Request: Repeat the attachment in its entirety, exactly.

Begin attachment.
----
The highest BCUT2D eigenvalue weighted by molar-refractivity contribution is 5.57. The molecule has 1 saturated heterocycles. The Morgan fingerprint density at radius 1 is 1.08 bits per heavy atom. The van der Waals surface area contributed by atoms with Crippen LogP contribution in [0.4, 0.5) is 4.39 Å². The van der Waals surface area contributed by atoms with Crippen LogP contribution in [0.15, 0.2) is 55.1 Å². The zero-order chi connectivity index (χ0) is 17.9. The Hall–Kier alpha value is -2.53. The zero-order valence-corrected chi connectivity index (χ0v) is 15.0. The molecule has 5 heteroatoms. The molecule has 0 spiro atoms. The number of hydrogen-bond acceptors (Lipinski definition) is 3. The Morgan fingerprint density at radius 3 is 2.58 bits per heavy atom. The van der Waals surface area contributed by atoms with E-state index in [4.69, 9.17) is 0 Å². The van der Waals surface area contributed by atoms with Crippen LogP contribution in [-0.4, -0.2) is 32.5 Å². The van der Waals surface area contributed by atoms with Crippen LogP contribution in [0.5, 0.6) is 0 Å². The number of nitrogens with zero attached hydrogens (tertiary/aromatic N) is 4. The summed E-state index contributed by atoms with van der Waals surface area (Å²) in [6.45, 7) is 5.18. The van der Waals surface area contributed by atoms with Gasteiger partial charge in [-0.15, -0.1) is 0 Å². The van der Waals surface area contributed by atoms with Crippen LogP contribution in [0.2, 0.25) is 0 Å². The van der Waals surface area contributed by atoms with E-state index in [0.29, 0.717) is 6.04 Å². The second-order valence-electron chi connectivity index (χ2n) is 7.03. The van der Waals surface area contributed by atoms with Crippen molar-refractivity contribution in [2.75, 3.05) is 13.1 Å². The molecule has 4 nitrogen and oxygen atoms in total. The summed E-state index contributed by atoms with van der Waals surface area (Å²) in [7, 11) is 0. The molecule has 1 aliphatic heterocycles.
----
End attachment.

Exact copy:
The highest BCUT2D eigenvalue weighted by molar-refractivity contribution is 5.57. The molecule has 1 saturated heterocycles. The Morgan fingerprint density at radius 1 is 1.08 bits per heavy atom. The van der Waals surface area contributed by atoms with Crippen LogP contribution in [0.4, 0.5) is 4.39 Å². The van der Waals surface area contributed by atoms with Crippen LogP contribution in [0.15, 0.2) is 55.1 Å². The zero-order chi connectivity index (χ0) is 17.9. The Hall–Kier alpha value is -2.53. The zero-order valence-corrected chi connectivity index (χ0v) is 15.0. The molecule has 5 heteroatoms. The molecule has 0 spiro atoms. The number of hydrogen-bond acceptors (Lipinski definition) is 3. The Morgan fingerprint density at radius 3 is 2.58 bits per heavy atom. The van der Waals surface area contributed by atoms with E-state index in [4.69, 9.17) is 0 Å². The van der Waals surface area contributed by atoms with Crippen LogP contribution in [-0.4, -0.2) is 32.5 Å². The van der Waals surface area contributed by atoms with Crippen LogP contribution in [0.5, 0.6) is 0 Å². The number of nitrogens with zero attached hydrogens (tertiary/aromatic N) is 4. The summed E-state index contributed by atoms with van der Waals surface area (Å²) in [6.45, 7) is 5.18. The van der Waals surface area contributed by atoms with Gasteiger partial charge in [-0.15, -0.1) is 0 Å². The van der Waals surface area contributed by atoms with Crippen LogP contribution in [0.2, 0.25) is 0 Å². The van der Waals surface area contributed by atoms with E-state index in [0.29, 0.717) is 6.04 Å². The second-order valence-electron chi connectivity index (χ2n) is 7.03. The van der Waals surface area contributed by atoms with Crippen molar-refractivity contribution in [2.75, 3.05) is 13.1 Å². The molecule has 4 nitrogen and oxygen atoms in total. The summed E-state index contributed by atoms with van der Waals surface area (Å²) in [7, 11) is 0. The molecule has 1 aliphatic heterocycles.